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 Saturday 15 December 2007
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Abdullah Ali: "I need to get off the drug to remain HIV-negative"
November 2007 (PlusNews)

Photo: Keishamaza Rukikaire/IRIN
A sachet of ‘white crest’, or crystal heroin
MALINDI, Abdullah Ali*, 55, has been hooked on heroin for close to 15 years. In rehabilitation for the fifth time in as many years, he spoke to IRIN/PlusNews about his struggle with addiction.

"The first time I smoked the cocktail of white crest [crystal heroin] and marijuana, I didn't know what was in it. I was a habitual marijuana smoker and this trader one day came from Mombasa and got me and my friends - we were a group of boat builders - and took us to his house to smoke.

"We stayed at his house smoking for about one week; we thought it was just weed. After a while he had to go to Mombasa to replenish his supply. As soon as he left, my friends and I fell very ill; we were weak, all had diarrhoea and were constantly vomiting. When we went to the hospital, they did tests but could not find anything wrong with us.

"When our friend and supplier came back, he was immediately told of our condition. He told everyone not to worry - he knew how to fix what was wrong with us. He came to my house and gave me what I still thought was weed; I immediately felt better, re-energised. This was when he told me that it was not actually a simple weed cigarette, but a cocktail of marijuana and heroin.

"Since then, I have been hooked on the cocktail. I have never injected heroin, but my life is still wasted. The drug has destroyed my life. My wife and children barely know me, and my boat-building business has collapsed because everyone knows that I'm an addict.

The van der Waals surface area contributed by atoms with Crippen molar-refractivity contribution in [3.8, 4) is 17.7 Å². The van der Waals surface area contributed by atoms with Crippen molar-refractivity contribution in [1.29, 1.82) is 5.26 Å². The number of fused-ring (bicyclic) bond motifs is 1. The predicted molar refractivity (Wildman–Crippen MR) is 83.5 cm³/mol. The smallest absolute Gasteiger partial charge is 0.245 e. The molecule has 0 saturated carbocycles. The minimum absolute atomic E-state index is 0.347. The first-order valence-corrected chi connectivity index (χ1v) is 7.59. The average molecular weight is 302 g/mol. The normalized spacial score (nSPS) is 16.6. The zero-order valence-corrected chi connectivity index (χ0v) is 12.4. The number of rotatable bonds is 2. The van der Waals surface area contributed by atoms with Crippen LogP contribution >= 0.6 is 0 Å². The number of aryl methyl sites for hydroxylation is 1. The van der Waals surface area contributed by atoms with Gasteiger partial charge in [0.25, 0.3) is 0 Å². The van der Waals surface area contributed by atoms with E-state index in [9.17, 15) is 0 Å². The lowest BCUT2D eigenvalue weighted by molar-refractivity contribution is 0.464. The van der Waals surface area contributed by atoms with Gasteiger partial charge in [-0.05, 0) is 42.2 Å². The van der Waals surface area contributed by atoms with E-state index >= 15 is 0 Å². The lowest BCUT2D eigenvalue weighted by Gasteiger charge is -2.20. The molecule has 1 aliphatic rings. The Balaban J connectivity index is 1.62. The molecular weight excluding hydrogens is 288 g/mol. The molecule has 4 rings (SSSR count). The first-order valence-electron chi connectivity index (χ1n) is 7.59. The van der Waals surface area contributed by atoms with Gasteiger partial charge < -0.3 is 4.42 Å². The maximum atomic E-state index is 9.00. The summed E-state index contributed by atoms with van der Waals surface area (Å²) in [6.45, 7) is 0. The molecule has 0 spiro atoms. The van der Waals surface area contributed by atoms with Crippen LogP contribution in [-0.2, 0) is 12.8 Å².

"When I'm high, I sleep with so many women, I don't care where I spend the night and I barely eat. I rarely use a condom, and yet I continue to sleep with my wife ... heroin has made me into an uncaring, selfish person.

"My brother has taken care of my family, and has sent me to rehab four times. It was free till last year, but now it costs a lot of money, so I know this is the last time he'll try to save me.

"When I came to rehab, my counsellor advised me to go for an HIV test. I was very scared; I knew the risks I'd taken. Mercifully, Allah has allowed me to remain HIV-negative. I need this time in rehab to work, because I want to be a good husband, father and provider. I need to stop risking everything to get high."


*Names have been changed


[The above testimony is provided by IRIN, a humanitarian news service, but may not necessarily reflect the views of the United Nations.]

IRIN welcomes editorial and photographic submissions for inclusion on this page, reserving the right to select and edit as appropriate.
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This material comes to you via IRIN, the humanitarian news and analysis service of the UN Office for the Coordination of Humanitarian Affairs. The opinions expressed do not necessarily reflect those of the United Nations or its Member States. Republication is subject to terms and conditions as set out in the IRIN copyright page.